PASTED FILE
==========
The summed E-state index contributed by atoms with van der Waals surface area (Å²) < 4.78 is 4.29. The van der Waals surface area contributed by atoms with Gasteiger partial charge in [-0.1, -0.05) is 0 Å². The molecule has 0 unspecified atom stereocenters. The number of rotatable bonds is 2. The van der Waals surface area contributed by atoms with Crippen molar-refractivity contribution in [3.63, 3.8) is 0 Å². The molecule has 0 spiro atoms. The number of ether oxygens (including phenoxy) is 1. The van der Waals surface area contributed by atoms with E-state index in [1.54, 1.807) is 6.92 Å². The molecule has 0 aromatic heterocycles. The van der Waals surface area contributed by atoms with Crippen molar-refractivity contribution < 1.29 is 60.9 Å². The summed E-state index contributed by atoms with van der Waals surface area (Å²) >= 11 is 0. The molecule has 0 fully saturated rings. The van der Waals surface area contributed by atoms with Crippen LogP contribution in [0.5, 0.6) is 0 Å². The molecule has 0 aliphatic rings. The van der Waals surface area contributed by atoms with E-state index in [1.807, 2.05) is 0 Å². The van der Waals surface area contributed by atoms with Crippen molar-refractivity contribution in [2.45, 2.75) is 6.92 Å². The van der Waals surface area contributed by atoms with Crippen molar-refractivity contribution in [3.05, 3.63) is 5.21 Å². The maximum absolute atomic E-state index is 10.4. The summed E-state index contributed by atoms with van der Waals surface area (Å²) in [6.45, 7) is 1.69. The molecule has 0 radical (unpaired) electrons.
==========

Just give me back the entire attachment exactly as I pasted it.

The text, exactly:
The summed E-state index contributed by atoms with van der Waals surface area (Å²) < 4.78 is 4.29. The van der Waals surface area contributed by atoms with Gasteiger partial charge in [-0.1, -0.05) is 0 Å². The molecule has 0 unspecified atom stereocenters. The number of rotatable bonds is 2. The van der Waals surface area contributed by atoms with Crippen molar-refractivity contribution in [3.63, 3.8) is 0 Å². The molecule has 0 spiro atoms. The number of ether oxygens (including phenoxy) is 1. The van der Waals surface area contributed by atoms with E-state index in [1.54, 1.807) is 6.92 Å². The molecule has 0 aromatic heterocycles. The van der Waals surface area contributed by atoms with Crippen molar-refractivity contribution < 1.29 is 60.9 Å². The summed E-state index contributed by atoms with van der Waals surface area (Å²) >= 11 is 0. The molecule has 0 fully saturated rings. The van der Waals surface area contributed by atoms with Crippen LogP contribution in [0.5, 0.6) is 0 Å². The molecule has 0 aliphatic rings. The van der Waals surface area contributed by atoms with E-state index in [1.807, 2.05) is 0 Å². The van der Waals surface area contributed by atoms with Crippen molar-refractivity contribution in [2.45, 2.75) is 6.92 Å². The van der Waals surface area contributed by atoms with Crippen molar-refractivity contribution in [3.05, 3.63) is 5.21 Å². The maximum absolute atomic E-state index is 10.4. The summed E-state index contributed by atoms with van der Waals surface area (Å²) in [6.45, 7) is 1.69. The molecule has 0 radical (unpaired) electrons.